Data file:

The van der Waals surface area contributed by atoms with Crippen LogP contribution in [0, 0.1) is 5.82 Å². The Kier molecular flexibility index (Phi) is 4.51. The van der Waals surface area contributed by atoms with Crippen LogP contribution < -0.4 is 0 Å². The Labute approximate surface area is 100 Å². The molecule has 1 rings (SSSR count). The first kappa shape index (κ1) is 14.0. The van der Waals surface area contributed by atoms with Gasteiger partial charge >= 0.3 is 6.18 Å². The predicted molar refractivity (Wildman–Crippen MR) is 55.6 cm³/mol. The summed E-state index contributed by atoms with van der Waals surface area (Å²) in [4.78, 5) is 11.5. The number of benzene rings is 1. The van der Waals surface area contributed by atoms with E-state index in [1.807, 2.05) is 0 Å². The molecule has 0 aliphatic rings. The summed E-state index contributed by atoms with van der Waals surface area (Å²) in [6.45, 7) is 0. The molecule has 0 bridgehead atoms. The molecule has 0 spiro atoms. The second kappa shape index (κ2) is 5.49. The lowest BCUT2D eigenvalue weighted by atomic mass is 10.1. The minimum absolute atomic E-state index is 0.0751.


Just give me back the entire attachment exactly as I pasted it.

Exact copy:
The van der Waals surface area contributed by atoms with Crippen LogP contribution in [0, 0.1) is 5.82 Å². The Kier molecular flexibility index (Phi) is 4.51. The van der Waals surface area contributed by atoms with Crippen LogP contribution < -0.4 is 0 Å². The Labute approximate surface area is 100 Å². The molecule has 1 rings (SSSR count). The first kappa shape index (κ1) is 14.0. The van der Waals surface area contributed by atoms with Gasteiger partial charge >= 0.3 is 6.18 Å². The predicted molar refractivity (Wildman–Crippen MR) is 55.6 cm³/mol. The summed E-state index contributed by atoms with van der Waals surface area (Å²) in [4.78, 5) is 11.5. The number of benzene rings is 1. The van der Waals surface area contributed by atoms with E-state index in [1.807, 2.05) is 0 Å². The molecule has 0 aliphatic rings. The summed E-state index contributed by atoms with van der Waals surface area (Å²) in [6.45, 7) is 0. The molecule has 0 bridgehead atoms. The molecule has 0 spiro atoms. The second kappa shape index (κ2) is 5.49. The lowest BCUT2D eigenvalue weighted by atomic mass is 10.1. The minimum absolute atomic E-state index is 0.0751.